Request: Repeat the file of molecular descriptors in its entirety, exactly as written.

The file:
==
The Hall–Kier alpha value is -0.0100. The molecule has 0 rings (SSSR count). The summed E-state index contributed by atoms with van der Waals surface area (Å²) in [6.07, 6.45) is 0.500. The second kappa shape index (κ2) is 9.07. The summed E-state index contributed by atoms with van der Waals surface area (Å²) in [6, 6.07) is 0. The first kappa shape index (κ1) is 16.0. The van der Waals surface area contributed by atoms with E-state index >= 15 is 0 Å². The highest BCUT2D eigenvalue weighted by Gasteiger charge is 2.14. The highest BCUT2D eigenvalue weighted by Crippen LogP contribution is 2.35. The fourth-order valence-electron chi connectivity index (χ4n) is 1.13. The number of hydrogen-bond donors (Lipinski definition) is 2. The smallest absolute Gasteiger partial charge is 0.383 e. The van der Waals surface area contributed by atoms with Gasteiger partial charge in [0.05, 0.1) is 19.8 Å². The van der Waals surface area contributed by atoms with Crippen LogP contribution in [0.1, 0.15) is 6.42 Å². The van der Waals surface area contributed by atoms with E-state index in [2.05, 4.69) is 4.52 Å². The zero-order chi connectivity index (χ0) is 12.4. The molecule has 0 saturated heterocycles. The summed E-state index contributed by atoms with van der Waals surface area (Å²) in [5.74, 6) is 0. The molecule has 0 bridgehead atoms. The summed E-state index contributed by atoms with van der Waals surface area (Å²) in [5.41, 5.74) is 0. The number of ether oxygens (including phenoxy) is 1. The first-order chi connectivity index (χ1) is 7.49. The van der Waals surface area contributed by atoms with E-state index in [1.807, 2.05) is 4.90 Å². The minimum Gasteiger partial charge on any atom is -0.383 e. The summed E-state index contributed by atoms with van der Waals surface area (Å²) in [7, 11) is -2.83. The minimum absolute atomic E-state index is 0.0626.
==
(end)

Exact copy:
The Hall–Kier alpha value is -0.0100. The molecule has 0 rings (SSSR count). The summed E-state index contributed by atoms with van der Waals surface area (Å²) in [6.07, 6.45) is 0.500. The second kappa shape index (κ2) is 9.07. The summed E-state index contributed by atoms with van der Waals surface area (Å²) in [6, 6.07) is 0. The first kappa shape index (κ1) is 16.0. The van der Waals surface area contributed by atoms with E-state index >= 15 is 0 Å². The highest BCUT2D eigenvalue weighted by Gasteiger charge is 2.14. The highest BCUT2D eigenvalue weighted by Crippen LogP contribution is 2.35. The fourth-order valence-electron chi connectivity index (χ4n) is 1.13. The number of hydrogen-bond donors (Lipinski definition) is 2. The smallest absolute Gasteiger partial charge is 0.383 e. The van der Waals surface area contributed by atoms with Gasteiger partial charge in [0.05, 0.1) is 19.8 Å². The van der Waals surface area contributed by atoms with Crippen LogP contribution in [0.1, 0.15) is 6.42 Å². The van der Waals surface area contributed by atoms with E-state index in [2.05, 4.69) is 4.52 Å². The zero-order chi connectivity index (χ0) is 12.4. The molecule has 0 saturated heterocycles. The summed E-state index contributed by atoms with van der Waals surface area (Å²) in [5.74, 6) is 0. The molecule has 0 bridgehead atoms. The summed E-state index contributed by atoms with van der Waals surface area (Å²) in [5.41, 5.74) is 0. The number of ether oxygens (including phenoxy) is 1. The first-order chi connectivity index (χ1) is 7.49. The van der Waals surface area contributed by atoms with E-state index in [1.807, 2.05) is 4.90 Å². The minimum Gasteiger partial charge on any atom is -0.383 e. The summed E-state index contributed by atoms with van der Waals surface area (Å²) in [7, 11) is -2.83. The minimum absolute atomic E-state index is 0.0626.